Colleges provide the opportunity for young students to make the transition from childhood to adulthood. Many incoming freshman are shocked and overwhelmed by the level of Independence college demands. Few students adapt easily to the change. By graduation, most college students have not only adjusted to the independence and freedom but have become independent adults. However, students with disabilities are at a higher risk of not achieving the same independence as their peers.
Students with disabilities can become as dependent upon a disability services program as they were to their parents and the support network they had through grade school. Disabled students programs help their students negotiate their accommodations, such as accessing course materials or facilities.
Disabled student services are there to guarantee the students access. In my opinion, sometimes these programs may cause students to miss out on some of life's valuable lessons.
My philosophy when working with my students is that students should be served as efficiently as possible, with support that is effective. But the students should be deeply involved in every step of the process. This is known as the interactive accommodation process.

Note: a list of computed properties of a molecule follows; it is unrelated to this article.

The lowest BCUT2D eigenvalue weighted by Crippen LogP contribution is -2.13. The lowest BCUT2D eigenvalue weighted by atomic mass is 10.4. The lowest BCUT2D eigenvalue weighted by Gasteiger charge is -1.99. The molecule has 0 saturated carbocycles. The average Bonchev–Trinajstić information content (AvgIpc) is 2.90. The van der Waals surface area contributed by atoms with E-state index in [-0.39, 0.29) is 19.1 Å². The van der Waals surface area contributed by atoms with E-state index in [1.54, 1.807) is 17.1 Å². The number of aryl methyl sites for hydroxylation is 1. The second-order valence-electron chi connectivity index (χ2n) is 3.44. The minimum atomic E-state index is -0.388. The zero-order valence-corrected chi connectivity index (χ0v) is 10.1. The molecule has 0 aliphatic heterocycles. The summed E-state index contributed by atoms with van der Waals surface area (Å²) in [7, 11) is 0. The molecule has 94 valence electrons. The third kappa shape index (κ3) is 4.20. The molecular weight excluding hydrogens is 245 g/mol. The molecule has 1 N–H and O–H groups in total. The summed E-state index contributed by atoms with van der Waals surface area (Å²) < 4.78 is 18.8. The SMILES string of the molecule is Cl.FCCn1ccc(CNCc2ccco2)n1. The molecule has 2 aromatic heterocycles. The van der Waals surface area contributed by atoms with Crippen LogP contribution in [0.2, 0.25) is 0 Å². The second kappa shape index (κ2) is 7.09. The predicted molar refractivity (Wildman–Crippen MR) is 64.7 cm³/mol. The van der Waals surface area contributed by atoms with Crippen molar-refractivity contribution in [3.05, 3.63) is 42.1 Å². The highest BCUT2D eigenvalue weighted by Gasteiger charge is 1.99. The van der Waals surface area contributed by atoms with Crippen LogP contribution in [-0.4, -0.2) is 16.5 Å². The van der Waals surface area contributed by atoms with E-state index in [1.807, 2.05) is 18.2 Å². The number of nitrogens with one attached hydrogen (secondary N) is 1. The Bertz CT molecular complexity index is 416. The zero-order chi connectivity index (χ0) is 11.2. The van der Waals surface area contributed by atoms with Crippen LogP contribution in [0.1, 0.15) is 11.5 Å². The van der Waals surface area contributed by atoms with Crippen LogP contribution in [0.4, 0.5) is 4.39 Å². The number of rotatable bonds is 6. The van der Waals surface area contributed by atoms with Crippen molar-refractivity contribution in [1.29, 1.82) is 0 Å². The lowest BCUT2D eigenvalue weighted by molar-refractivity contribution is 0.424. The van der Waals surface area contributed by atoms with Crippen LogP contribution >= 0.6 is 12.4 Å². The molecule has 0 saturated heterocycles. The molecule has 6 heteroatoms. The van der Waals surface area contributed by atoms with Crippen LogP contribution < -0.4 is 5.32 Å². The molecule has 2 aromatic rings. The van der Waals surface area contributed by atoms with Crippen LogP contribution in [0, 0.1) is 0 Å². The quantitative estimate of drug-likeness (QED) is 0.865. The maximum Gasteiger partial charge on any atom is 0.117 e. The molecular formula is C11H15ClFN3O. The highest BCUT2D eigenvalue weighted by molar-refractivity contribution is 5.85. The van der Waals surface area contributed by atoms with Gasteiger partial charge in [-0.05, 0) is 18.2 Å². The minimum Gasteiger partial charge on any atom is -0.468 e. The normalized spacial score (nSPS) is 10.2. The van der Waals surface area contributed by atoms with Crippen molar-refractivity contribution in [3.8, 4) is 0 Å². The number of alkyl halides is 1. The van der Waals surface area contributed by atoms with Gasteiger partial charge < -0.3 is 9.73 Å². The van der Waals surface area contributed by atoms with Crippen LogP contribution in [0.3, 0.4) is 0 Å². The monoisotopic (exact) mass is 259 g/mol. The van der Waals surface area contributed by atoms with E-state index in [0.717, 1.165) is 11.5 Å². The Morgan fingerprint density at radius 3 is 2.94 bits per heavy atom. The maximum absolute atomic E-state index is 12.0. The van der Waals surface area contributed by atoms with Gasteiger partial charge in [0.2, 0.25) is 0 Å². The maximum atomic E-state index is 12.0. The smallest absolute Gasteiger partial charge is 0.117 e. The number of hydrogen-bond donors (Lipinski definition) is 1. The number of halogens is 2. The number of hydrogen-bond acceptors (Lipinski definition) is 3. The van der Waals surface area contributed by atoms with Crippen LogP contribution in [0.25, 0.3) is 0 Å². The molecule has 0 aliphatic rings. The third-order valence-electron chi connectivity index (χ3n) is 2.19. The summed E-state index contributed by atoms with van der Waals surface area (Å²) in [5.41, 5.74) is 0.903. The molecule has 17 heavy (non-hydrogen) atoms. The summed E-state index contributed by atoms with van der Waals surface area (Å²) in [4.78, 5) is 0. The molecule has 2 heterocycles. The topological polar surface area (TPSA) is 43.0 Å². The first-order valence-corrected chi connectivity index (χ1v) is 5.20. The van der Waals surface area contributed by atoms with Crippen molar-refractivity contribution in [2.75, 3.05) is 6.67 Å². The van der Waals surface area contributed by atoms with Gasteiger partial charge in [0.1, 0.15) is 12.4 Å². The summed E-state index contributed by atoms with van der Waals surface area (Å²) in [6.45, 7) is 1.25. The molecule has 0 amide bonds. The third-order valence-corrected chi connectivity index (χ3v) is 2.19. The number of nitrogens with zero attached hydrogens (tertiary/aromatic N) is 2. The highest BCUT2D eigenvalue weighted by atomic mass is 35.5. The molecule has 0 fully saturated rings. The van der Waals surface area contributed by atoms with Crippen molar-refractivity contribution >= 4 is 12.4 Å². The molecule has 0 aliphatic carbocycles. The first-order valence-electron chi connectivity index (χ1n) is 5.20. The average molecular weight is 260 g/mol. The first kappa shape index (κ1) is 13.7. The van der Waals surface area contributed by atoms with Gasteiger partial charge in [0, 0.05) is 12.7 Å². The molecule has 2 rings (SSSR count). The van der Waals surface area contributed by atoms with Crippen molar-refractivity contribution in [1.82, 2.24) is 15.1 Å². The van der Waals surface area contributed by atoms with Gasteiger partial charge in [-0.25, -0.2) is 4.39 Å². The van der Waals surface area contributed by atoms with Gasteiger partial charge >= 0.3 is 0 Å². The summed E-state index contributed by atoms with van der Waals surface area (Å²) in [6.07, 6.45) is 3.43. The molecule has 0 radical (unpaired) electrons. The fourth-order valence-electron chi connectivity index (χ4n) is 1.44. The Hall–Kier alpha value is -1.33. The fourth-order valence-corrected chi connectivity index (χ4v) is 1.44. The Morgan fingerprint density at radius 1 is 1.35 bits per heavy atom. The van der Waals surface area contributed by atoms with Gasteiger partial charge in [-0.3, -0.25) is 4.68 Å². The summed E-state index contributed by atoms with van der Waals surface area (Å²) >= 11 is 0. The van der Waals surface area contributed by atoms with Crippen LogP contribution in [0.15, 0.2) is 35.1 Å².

The interactive process fails when students are not given the ability to contribute as much as they can to the process. For example, if a disabled student services office automatically distributes accommodation letters to faculty, students can very easily avoid communicating their needs directly. By being able to effectively communicate with their faculty, students can learn how to communicate effectively in other life situations. A student who has never had to explain what accommodations they need may not even know how to clearly describe those needs.
I'm not saying that students’ instructors should not be automatically informed with an accommodation letter, but that disabled students also have the responsibility to work with their instructors to see that their needs are met.